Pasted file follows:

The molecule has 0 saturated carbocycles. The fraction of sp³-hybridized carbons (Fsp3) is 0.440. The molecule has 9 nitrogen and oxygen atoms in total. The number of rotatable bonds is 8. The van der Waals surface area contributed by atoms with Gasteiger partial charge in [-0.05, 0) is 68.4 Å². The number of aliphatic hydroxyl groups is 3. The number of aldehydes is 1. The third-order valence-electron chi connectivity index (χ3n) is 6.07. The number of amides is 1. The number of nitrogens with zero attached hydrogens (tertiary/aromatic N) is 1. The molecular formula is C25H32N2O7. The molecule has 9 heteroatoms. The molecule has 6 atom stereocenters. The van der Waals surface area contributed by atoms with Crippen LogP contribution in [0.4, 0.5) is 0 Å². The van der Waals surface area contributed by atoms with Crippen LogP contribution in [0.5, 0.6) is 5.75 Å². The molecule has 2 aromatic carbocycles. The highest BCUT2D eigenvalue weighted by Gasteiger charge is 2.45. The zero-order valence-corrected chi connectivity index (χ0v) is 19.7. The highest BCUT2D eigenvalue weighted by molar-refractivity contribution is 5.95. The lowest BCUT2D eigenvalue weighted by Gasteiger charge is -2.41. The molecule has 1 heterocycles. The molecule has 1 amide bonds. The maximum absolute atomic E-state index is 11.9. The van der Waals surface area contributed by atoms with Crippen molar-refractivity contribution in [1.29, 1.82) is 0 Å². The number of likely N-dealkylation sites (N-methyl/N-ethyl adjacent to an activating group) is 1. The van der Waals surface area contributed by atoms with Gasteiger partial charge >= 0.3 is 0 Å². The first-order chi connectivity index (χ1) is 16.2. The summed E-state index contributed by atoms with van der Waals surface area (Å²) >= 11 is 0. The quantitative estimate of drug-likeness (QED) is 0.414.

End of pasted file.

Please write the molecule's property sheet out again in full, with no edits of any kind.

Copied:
The molecule has 0 saturated carbocycles. The fraction of sp³-hybridized carbons (Fsp3) is 0.440. The molecule has 9 nitrogen and oxygen atoms in total. The number of rotatable bonds is 8. The van der Waals surface area contributed by atoms with Gasteiger partial charge in [-0.05, 0) is 68.4 Å². The number of aliphatic hydroxyl groups is 3. The number of aldehydes is 1. The third-order valence-electron chi connectivity index (χ3n) is 6.07. The number of amides is 1. The number of nitrogens with zero attached hydrogens (tertiary/aromatic N) is 1. The molecular formula is C25H32N2O7. The molecule has 9 heteroatoms. The molecule has 6 atom stereocenters. The van der Waals surface area contributed by atoms with Crippen LogP contribution in [0.4, 0.5) is 0 Å². The van der Waals surface area contributed by atoms with Crippen LogP contribution in [0.5, 0.6) is 5.75 Å². The molecule has 2 aromatic carbocycles. The highest BCUT2D eigenvalue weighted by Gasteiger charge is 2.45. The zero-order valence-corrected chi connectivity index (χ0v) is 19.7. The highest BCUT2D eigenvalue weighted by molar-refractivity contribution is 5.95. The lowest BCUT2D eigenvalue weighted by Gasteiger charge is -2.41. The molecule has 1 heterocycles. The molecule has 1 amide bonds. The maximum absolute atomic E-state index is 11.9. The van der Waals surface area contributed by atoms with Crippen molar-refractivity contribution in [1.29, 1.82) is 0 Å². The number of likely N-dealkylation sites (N-methyl/N-ethyl adjacent to an activating group) is 1. The van der Waals surface area contributed by atoms with Gasteiger partial charge >= 0.3 is 0 Å². The first-order chi connectivity index (χ1) is 16.2. The summed E-state index contributed by atoms with van der Waals surface area (Å²) >= 11 is 0. The quantitative estimate of drug-likeness (QED) is 0.414.